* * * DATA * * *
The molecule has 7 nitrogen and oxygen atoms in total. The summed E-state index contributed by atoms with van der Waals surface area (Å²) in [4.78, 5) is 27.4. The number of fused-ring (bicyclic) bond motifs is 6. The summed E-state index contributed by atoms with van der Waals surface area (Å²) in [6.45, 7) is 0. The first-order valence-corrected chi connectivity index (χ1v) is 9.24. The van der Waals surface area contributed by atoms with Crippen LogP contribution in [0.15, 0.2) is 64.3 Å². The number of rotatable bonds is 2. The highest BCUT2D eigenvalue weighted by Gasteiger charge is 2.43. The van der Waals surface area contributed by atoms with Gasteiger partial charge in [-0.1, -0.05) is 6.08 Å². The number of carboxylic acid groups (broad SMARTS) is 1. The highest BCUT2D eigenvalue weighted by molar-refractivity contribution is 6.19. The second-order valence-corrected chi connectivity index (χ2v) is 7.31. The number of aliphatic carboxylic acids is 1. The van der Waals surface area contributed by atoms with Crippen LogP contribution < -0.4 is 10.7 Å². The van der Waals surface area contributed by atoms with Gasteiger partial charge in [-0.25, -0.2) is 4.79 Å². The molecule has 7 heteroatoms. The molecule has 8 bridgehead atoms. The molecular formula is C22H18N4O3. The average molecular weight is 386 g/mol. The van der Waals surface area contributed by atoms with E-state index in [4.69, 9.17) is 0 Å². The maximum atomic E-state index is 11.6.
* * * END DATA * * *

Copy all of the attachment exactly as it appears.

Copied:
The molecule has 7 nitrogen and oxygen atoms in total. The summed E-state index contributed by atoms with van der Waals surface area (Å²) in [4.78, 5) is 27.4. The number of fused-ring (bicyclic) bond motifs is 6. The summed E-state index contributed by atoms with van der Waals surface area (Å²) in [6.45, 7) is 0. The first-order valence-corrected chi connectivity index (χ1v) is 9.24. The van der Waals surface area contributed by atoms with Crippen LogP contribution in [0.15, 0.2) is 64.3 Å². The number of rotatable bonds is 2. The highest BCUT2D eigenvalue weighted by Gasteiger charge is 2.43. The van der Waals surface area contributed by atoms with Gasteiger partial charge in [-0.1, -0.05) is 6.08 Å². The number of carboxylic acid groups (broad SMARTS) is 1. The highest BCUT2D eigenvalue weighted by molar-refractivity contribution is 6.19. The second-order valence-corrected chi connectivity index (χ2v) is 7.31. The number of aliphatic carboxylic acids is 1. The van der Waals surface area contributed by atoms with Crippen LogP contribution < -0.4 is 10.7 Å². The van der Waals surface area contributed by atoms with Gasteiger partial charge in [-0.25, -0.2) is 4.79 Å². The molecule has 7 heteroatoms. The molecule has 8 bridgehead atoms. The molecular formula is C22H18N4O3. The average molecular weight is 386 g/mol. The van der Waals surface area contributed by atoms with E-state index in [4.69, 9.17) is 0 Å². The maximum atomic E-state index is 11.6.